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Date: 1690, 1694, 1695, 1700, 1706

"For, though he that contemplates the Operations of his Mind, cannot but have plain and clear Ideas of them; yet unless he turn his Thoughts that way, and considers them attentively, he will no more have clear and distinct Ideas of all the Operations of his Mind, and all that may be observed ther...

— Locke, John (1632-1704)

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Date: 1690, 1694, 1695, 1700, 1706

"In all that great Extent wherein the mind wanders, in those remote Speculations, it may seem to be elevated with, it stirs not one jot beyond those Ideas, which Sense or Reflection have offered for its Contemplation."

— Locke, John (1632-1704)

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Date: 1690, 1694, 1695, 1700, 1706

"GOD I own cannot be denied to enlighten the Understanding by a Ray darted into the Mind immediately from the Fountain of Light"

— Locke, John (1632-1704)

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Date: 1690, 1694, 1695, 1700, 1706

"A pestle and mortar will as soon bring any particle of matter to indivisibility, as the acutest thought of a mathematician; and a surveyor may as soon with his chain measure out infinite space, as a philosopher by the quickest flight of mind reach it, or by thinking comprehend it; which is to ha...

— Locke, John (1632-1704)

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Date: 1690, 1694, 1695, 1700, 1706

"Passion, interest, inadvertency, mistake of his meaning, and a thousand odd reasons, or capricio's, men's minds are acted by (impossible to be discovered) may make one man quote another man's words or meaning wrong."

— Locke, John (1632-1704)

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Date: 1690, 1694, 1695, 1700, 1706

"If therefore we will warily attend to the Motions of the Mind, and observe what Course it usually takes in its way to Knowledge, we shall, I think, find that the Mind having got any Idea, which it thinks it may have use of, either in Contemplation or Discourse; the first Thing it does, is to abs...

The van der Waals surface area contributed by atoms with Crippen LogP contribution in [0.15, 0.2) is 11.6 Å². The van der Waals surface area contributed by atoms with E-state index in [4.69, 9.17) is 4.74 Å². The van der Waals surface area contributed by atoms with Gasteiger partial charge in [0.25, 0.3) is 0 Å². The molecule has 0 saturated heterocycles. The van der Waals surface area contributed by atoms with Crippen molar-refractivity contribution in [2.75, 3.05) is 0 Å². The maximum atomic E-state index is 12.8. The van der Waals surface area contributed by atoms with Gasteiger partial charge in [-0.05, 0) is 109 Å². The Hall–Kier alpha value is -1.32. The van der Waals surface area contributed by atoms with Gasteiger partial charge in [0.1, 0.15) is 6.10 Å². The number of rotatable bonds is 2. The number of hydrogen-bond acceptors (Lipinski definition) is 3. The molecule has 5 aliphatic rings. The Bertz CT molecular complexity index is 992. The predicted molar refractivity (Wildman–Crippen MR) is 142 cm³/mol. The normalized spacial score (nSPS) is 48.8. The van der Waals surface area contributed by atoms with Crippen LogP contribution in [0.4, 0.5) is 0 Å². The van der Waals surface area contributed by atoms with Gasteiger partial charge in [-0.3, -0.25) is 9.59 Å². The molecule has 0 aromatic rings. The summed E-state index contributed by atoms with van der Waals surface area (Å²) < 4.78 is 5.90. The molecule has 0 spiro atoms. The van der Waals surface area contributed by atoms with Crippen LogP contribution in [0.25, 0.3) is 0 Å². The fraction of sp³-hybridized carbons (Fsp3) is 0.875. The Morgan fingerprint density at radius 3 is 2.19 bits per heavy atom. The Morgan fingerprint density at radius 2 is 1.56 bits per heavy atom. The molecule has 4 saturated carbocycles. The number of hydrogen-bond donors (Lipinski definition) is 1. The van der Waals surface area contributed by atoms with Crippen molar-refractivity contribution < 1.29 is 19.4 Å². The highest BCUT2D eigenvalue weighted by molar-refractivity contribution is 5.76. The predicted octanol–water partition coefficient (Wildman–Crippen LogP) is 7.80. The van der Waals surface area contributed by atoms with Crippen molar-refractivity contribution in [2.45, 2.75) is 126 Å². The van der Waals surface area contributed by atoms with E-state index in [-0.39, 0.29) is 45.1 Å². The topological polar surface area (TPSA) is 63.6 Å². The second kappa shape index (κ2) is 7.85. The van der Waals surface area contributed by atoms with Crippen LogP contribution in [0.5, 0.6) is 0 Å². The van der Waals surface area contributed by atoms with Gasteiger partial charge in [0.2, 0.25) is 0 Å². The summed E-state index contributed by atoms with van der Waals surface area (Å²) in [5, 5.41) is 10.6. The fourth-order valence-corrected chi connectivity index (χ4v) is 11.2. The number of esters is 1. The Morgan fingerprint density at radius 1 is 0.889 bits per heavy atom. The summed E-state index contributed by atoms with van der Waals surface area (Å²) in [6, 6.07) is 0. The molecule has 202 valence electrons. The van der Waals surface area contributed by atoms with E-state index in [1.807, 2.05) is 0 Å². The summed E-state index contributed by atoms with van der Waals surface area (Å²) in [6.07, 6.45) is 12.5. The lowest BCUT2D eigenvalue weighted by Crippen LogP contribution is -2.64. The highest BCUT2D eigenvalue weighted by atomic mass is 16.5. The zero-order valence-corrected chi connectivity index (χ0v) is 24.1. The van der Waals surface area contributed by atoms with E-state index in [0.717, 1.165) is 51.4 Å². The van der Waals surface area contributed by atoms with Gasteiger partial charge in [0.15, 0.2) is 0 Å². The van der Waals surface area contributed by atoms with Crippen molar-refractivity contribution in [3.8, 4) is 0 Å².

— Locke, John (1632-1704)

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Date: 1690, 1694, 1695, 1700, 1706

"Nor let any one think these too narrow bounds for the capacious Mind of Man to expatiate in, which takes its flight farther than the Stars, and cannot be confined by the limits of the World; that extends its thoughts often even beyond the utmost expansion of Matter, and makes excursions into tha...

— Locke, John (1632-1704)

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Date: 1690, 1694, 1695, 1700, 1706

"It is impossible that Men should ever truly seek, or certainly discover the Agreement or Disagreement of Ideas themselves, whilst their Thoughts flutter about, or stick only in Sounds of doubtful and uncertain significations Mathematicians abstracting their Thoughts from Names, and accustoming t...

— Locke, John (1632-1704)

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Date: 1691

"However chast his Body may be, his Mind is extreamly prolifick; his thoughts are a perfect Seraglio, and he, like a great Turk, begets thousands of little Infants--Remarks, Fancys, Fantasticks, Crochets and Whirligigs, on his wandring Intellect, and when once begot, they must be bred--so out he ...

— Dunton, John (1659–1732)

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Date: 1691

"Whilst his dull Body's for New-England bound, / His Soul (in Dreams) trots all the World around."

— Dunton, John (1659–1732)

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The Mind is a Metaphor is authored by Brad Pasanek, Assistant Professor of English, University of Virginia.